Genetic modifications, whether through conventional breeding, genetic engineering, or genome editing, can improve an organism's ability to grow, reproduce, and yield better. Despite the fact that genetic engineering only transmits small segments of DNA, the resultant phenotype  may result in the formation of an organism new to the current ecological network relationships (Wolfenbarger et al., 2000). Potential environmental consequences through invasiveness are dependent on existing opportunities for an introduced organism's unanticipated facility persistence, and gene flow; each of these, in turn, are dependent on many components of an organism's survival and reproduction (Pimentel et al., 2000). Following the techniques are being used in genome editing, CRISPR-Cas-based editing is an advanced technology with fast turnover time, sequence-targeted single-base specificity, and extreme sensitivity (Li et al., 2023). Posttranscriptional regulation of gene expression is mediated by RNA interference (RNAi), a widely conserved gene regulatory mechanism. Using dsRNA-based gene silencing, it is possible to modify crops genetically to bring about desired agronomic characteristics as well as disease resistance (Bharathi et al., 2023). Moreover, virus induced gene silencing (VIGS), an RNA-mediated reverse genetics technique and a vital method for investigating the role of genes, works by using posttranscriptional gene silencing mechanisms to downregulate endogenous genes and defend against systemic viral infections (Zulfiqar et al., 2023). Agrobacterium-mediated transformation mimics nature's process, facilitating successful genetic modification in crops, leading to improved traits across various crop species (Rahman et al., 2023). Several experiments were conducted to develop abiotic stress tolerant cotton (Table 1).

Table 1 List of genes responsible for the resistance against abiotic stresses (drought, salinity, heat, and cold)

Developing abiotic stress tolerance in cotton using genetically-modified (GM) technology

Developing drought-tolerant cotton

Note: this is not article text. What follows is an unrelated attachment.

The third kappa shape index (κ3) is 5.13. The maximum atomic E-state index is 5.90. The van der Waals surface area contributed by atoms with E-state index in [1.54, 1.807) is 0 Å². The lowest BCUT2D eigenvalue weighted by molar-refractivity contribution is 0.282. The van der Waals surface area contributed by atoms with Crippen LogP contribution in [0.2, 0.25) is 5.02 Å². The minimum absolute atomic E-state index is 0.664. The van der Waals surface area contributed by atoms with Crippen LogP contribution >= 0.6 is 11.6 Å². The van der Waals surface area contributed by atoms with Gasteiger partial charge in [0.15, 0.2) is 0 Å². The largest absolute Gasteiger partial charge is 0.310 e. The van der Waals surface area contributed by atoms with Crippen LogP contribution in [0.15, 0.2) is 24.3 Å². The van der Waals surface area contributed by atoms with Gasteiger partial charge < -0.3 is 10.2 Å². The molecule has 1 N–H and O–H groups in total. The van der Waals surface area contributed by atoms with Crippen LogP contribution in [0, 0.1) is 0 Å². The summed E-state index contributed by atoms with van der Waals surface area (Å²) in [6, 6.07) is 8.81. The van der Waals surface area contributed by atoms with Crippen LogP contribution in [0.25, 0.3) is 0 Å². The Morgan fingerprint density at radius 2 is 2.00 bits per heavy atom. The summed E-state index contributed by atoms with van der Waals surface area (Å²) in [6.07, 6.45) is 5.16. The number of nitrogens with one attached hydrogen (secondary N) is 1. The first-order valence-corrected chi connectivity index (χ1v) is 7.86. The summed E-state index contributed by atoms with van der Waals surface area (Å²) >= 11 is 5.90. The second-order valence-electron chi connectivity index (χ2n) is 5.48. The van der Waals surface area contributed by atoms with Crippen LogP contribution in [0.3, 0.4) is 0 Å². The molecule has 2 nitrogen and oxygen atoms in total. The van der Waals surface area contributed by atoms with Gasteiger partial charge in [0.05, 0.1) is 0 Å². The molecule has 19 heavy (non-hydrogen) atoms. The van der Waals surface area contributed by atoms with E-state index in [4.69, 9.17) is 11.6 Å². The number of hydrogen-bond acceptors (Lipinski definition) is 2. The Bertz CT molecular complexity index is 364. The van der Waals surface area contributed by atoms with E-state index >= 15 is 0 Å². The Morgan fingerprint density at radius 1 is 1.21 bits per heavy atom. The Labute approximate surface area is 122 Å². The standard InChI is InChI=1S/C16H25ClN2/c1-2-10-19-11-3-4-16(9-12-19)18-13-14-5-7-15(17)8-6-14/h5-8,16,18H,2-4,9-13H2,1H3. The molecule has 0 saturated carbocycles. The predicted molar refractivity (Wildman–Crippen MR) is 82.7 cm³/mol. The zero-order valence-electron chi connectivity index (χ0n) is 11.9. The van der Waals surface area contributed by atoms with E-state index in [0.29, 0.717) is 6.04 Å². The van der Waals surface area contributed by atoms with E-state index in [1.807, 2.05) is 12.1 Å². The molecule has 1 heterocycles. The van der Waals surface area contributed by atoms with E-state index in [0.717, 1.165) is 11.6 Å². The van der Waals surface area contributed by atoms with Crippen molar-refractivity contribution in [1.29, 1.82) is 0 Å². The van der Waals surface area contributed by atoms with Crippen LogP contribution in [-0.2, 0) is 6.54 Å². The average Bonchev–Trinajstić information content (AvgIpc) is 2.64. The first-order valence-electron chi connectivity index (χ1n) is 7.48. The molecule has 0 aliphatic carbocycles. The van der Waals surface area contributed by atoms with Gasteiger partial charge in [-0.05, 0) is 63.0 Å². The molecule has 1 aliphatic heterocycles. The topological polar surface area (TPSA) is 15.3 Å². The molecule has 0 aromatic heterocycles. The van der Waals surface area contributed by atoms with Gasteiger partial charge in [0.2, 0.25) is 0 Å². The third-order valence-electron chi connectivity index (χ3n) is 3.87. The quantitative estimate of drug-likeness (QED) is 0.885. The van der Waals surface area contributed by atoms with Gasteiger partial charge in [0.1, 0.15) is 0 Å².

The advanced method for plant functional genomics and molecular breeding research is CRISPR/Cas genome editing. Target genes have currently been modified by insertion, deletion, and base substitution through non-homologous end joining (NHEJ) using CRISPR/Cas9 genome editing technology (Sharif et al., 2019; Ullah et al., 2018). Transgenic plants with AREB/ABF overexpression demonstrated drought stress resistance through stomatal control as well as a better rate of photosynthesis. Transcription factors can be responsible for tolerance against drought, salt, and other abiotic stresses in cotton. For example, overexpressing GhABF2 gene which encodes a bZIP transcription factor in cotton, the genetically modified cotton expressed drought and salt tolerance via the regulation of ABA-related genes in cotton. Overexpression of GhABF2 gene in cotton also showed higher yield compared with cotton which was not transformed (Ullah et al., 2018). Due to their significant function in the control of drought stress, WRKY transcription factors in cotton have received a lot of attention (Gu et al., 2018). Thirty-four IId WRKY genes were discovered in the Gossypium hirsutum genome, ten of these genes showed differential expression in response to salt and drought stressors. VIGS technology was used to silence the highly expressed gene, Gh_A11G1801, in cotton plants. Cotton seedlings exhibited increased sensitivity to drought stress as a result of silencing. Additionally, these plants had more malondialdehyde (MDA) and less catalase (CAT) activity (Gu et al., 2018). Similarly, under abiotic stress, cotton's group III WRKY gene expression was evaluated. Under the effects of ABA, mannitol, and salt treatments, the expression levels of GhWRKY7, GhWRKY50, GhWRKY59, GhWRKY60, and GhWRKY102 were dramatically elevated. It demonstrates that these genes may control pathways that respond to salt and/or drought stress, such as the ABA signaling system in cotton plants. Under conditions of high concentrations of mannitol and NaCl (200 mmol·L1), the genes GhWRKY7 and GhWRKY7102 were highly expressed in roots, demonstrating their critical function in root development (Yan et al., 2015). The GhWRKY1-like transcription factor was discovered in G. hirsutum as a regulator of drought resistance. By modifying ABA production and its interactions with several cis-elements, GhWRKY1-like overexpression in Arabidopsis increased drought tolerance (Hu et al., 2021).